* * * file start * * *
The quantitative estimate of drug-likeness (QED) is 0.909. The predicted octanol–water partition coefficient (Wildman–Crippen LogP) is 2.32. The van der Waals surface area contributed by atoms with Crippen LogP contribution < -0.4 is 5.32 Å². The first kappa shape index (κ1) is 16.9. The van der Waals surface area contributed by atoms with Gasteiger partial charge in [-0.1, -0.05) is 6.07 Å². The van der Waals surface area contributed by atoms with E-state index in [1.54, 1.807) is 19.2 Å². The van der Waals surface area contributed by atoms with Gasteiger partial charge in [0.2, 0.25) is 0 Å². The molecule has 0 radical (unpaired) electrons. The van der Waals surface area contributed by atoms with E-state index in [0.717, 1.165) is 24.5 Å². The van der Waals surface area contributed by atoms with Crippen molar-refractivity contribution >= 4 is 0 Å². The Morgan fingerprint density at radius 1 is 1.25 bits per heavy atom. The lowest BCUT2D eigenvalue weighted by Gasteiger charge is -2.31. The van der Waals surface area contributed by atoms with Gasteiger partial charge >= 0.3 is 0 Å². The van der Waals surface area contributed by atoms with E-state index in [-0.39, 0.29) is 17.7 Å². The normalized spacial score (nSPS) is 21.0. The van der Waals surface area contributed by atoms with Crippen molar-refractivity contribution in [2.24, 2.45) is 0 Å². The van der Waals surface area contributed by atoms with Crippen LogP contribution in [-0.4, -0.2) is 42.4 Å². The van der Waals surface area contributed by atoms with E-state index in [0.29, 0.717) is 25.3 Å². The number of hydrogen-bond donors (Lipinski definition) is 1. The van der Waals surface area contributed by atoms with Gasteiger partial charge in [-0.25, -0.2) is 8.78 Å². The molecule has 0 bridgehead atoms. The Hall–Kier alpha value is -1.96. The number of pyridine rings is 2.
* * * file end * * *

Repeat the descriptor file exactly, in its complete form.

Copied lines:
The quantitative estimate of drug-likeness (QED) is 0.909. The predicted octanol–water partition coefficient (Wildman–Crippen LogP) is 2.32. The van der Waals surface area contributed by atoms with Crippen LogP contribution < -0.4 is 5.32 Å². The first kappa shape index (κ1) is 16.9. The van der Waals surface area contributed by atoms with Gasteiger partial charge in [-0.1, -0.05) is 6.07 Å². The van der Waals surface area contributed by atoms with E-state index in [1.54, 1.807) is 19.2 Å². The van der Waals surface area contributed by atoms with Gasteiger partial charge in [0.2, 0.25) is 0 Å². The molecule has 0 radical (unpaired) electrons. The van der Waals surface area contributed by atoms with E-state index in [0.717, 1.165) is 24.5 Å². The van der Waals surface area contributed by atoms with Crippen molar-refractivity contribution >= 4 is 0 Å². The Morgan fingerprint density at radius 1 is 1.25 bits per heavy atom. The lowest BCUT2D eigenvalue weighted by Gasteiger charge is -2.31. The van der Waals surface area contributed by atoms with Gasteiger partial charge >= 0.3 is 0 Å². The van der Waals surface area contributed by atoms with E-state index in [-0.39, 0.29) is 17.7 Å². The normalized spacial score (nSPS) is 21.0. The van der Waals surface area contributed by atoms with Crippen molar-refractivity contribution in [2.24, 2.45) is 0 Å². The van der Waals surface area contributed by atoms with Crippen LogP contribution in [-0.4, -0.2) is 42.4 Å². The van der Waals surface area contributed by atoms with E-state index in [0.29, 0.717) is 25.3 Å². The number of hydrogen-bond donors (Lipinski definition) is 1. The van der Waals surface area contributed by atoms with Gasteiger partial charge in [-0.25, -0.2) is 8.78 Å². The molecule has 0 bridgehead atoms. The Hall–Kier alpha value is -1.96. The number of pyridine rings is 2.